An area is said to be experiencing a heatwave when temperatures are above normal for the region for at least four (4) days in a row. Heatwaves are often accompanied by higher than normal humidity levels.
- If possible, remain in air-conditioned buildings. Do not rely on a fan as your primary cooling device.
- Cover windows that receive morning and afternoon direct sunlight. Direct sunlight will cause a rise in your indoor temperature.
- Drink more water than usual and don’t wait until you are thirsty. Drink two (2) to four (4) cups of water an hour while working or exercising outside.
- Take cool showers or baths to lower your body temperature.
- Avoid alcohol, caffeine and liquids like sugary sodas containing a high amount of sugar, which can dehydrate you.
- Learn the symptoms of heat cramps, heat exhaustion and heatstroke, and how to respond.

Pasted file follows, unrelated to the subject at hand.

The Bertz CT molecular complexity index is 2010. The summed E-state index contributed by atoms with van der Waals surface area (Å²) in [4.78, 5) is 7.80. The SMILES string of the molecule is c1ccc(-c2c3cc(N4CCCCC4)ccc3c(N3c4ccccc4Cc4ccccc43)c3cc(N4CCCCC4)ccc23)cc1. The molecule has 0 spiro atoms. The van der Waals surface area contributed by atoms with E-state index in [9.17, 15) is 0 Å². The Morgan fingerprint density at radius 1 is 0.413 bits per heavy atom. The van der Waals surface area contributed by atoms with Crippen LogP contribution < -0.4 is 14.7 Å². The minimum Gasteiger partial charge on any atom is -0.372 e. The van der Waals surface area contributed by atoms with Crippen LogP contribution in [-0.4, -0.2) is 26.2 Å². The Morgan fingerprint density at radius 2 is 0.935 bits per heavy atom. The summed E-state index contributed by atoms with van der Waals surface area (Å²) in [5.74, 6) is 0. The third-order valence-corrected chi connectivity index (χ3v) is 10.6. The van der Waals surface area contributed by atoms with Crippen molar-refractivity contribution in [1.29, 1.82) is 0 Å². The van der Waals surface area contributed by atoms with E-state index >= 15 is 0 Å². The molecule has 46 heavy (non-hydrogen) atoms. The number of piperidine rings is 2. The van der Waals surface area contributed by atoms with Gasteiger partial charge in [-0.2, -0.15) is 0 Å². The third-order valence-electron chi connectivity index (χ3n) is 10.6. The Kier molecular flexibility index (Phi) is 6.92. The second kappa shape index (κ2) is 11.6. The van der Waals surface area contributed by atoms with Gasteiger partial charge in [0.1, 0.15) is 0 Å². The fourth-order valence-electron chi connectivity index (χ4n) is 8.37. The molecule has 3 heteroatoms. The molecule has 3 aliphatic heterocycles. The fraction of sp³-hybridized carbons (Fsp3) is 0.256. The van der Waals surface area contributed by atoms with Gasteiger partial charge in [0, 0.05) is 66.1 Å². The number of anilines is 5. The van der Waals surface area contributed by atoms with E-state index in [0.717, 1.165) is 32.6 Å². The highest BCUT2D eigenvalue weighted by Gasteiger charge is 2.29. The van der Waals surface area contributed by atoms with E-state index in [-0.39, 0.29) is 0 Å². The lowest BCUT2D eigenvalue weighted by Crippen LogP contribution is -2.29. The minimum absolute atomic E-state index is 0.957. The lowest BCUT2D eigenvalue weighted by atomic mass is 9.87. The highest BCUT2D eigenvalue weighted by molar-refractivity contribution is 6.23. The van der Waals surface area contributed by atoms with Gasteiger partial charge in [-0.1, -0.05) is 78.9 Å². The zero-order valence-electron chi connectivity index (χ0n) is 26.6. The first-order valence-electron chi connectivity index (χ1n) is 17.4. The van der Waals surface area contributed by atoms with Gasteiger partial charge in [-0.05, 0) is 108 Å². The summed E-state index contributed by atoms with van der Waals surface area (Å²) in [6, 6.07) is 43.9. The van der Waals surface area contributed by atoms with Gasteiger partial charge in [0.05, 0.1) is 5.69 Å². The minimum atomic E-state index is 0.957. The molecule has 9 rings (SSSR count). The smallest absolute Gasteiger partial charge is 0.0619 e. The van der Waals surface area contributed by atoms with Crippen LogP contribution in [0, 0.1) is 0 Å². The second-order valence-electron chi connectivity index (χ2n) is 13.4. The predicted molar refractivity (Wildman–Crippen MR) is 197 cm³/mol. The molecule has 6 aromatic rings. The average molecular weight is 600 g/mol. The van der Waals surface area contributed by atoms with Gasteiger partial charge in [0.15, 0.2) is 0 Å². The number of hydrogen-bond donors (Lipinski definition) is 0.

- Pets can suffer heat related problems, too. Bring your pet indoors, if possible. Make sure they have plenty of shade and clean water.
When the power goes out
Heatwaves can cause widespread outages when power systems are overloaded with too many people running their air conditioner. Being prepared and conserving energy during summer heatwaves can make life more comfortable. Simple things like covering windows, limiting your use of appliances, especially large TVs, doing laundry or dishes at off-peak hours, and setting your thermostat to 78 or higher can help conserve power.